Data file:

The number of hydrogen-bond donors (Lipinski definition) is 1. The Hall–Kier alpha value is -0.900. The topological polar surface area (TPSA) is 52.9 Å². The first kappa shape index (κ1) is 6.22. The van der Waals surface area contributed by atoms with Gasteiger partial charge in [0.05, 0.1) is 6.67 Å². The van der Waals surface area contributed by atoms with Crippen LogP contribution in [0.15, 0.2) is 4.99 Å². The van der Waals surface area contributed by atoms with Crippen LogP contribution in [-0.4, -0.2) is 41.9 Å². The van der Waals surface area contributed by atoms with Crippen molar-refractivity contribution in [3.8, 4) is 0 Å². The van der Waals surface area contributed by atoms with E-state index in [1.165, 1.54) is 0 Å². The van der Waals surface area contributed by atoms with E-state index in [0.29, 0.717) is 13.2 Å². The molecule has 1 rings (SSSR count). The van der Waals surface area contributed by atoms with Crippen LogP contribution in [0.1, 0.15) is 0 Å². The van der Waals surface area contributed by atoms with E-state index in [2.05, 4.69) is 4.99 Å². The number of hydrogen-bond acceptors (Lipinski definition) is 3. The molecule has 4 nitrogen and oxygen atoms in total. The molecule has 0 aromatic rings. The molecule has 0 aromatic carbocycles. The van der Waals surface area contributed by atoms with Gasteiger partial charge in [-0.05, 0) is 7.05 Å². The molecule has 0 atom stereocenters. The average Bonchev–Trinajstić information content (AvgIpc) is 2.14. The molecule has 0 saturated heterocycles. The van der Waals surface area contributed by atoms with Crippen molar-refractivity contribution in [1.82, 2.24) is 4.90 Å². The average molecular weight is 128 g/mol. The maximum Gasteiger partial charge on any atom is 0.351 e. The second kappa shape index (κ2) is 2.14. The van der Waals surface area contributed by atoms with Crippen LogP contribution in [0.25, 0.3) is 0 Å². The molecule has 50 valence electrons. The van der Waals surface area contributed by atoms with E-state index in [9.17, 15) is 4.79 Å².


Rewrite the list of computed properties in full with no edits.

The number of hydrogen-bond donors (Lipinski definition) is 1. The Hall–Kier alpha value is -0.900. The topological polar surface area (TPSA) is 52.9 Å². The first kappa shape index (κ1) is 6.22. The van der Waals surface area contributed by atoms with Gasteiger partial charge in [0.05, 0.1) is 6.67 Å². The van der Waals surface area contributed by atoms with Crippen LogP contribution in [0.15, 0.2) is 4.99 Å². The van der Waals surface area contributed by atoms with Crippen LogP contribution in [-0.4, -0.2) is 41.9 Å². The van der Waals surface area contributed by atoms with Crippen molar-refractivity contribution in [3.8, 4) is 0 Å². The van der Waals surface area contributed by atoms with E-state index in [1.165, 1.54) is 0 Å². The van der Waals surface area contributed by atoms with E-state index in [0.29, 0.717) is 13.2 Å². The molecule has 1 rings (SSSR count). The van der Waals surface area contributed by atoms with Crippen LogP contribution in [0.1, 0.15) is 0 Å². The van der Waals surface area contributed by atoms with E-state index in [2.05, 4.69) is 4.99 Å². The number of hydrogen-bond acceptors (Lipinski definition) is 3. The molecule has 4 nitrogen and oxygen atoms in total. The molecule has 0 aromatic rings. The molecule has 0 aromatic carbocycles. The van der Waals surface area contributed by atoms with Gasteiger partial charge in [-0.05, 0) is 7.05 Å². The molecule has 0 atom stereocenters. The average Bonchev–Trinajstić information content (AvgIpc) is 2.14. The molecule has 0 saturated heterocycles. The van der Waals surface area contributed by atoms with Crippen molar-refractivity contribution in [1.82, 2.24) is 4.90 Å². The average molecular weight is 128 g/mol. The maximum Gasteiger partial charge on any atom is 0.351 e. The second kappa shape index (κ2) is 2.14. The van der Waals surface area contributed by atoms with Crippen LogP contribution in [0.25, 0.3) is 0 Å². The molecule has 50 valence electrons. The van der Waals surface area contributed by atoms with E-state index in [9.17, 15) is 4.79 Å².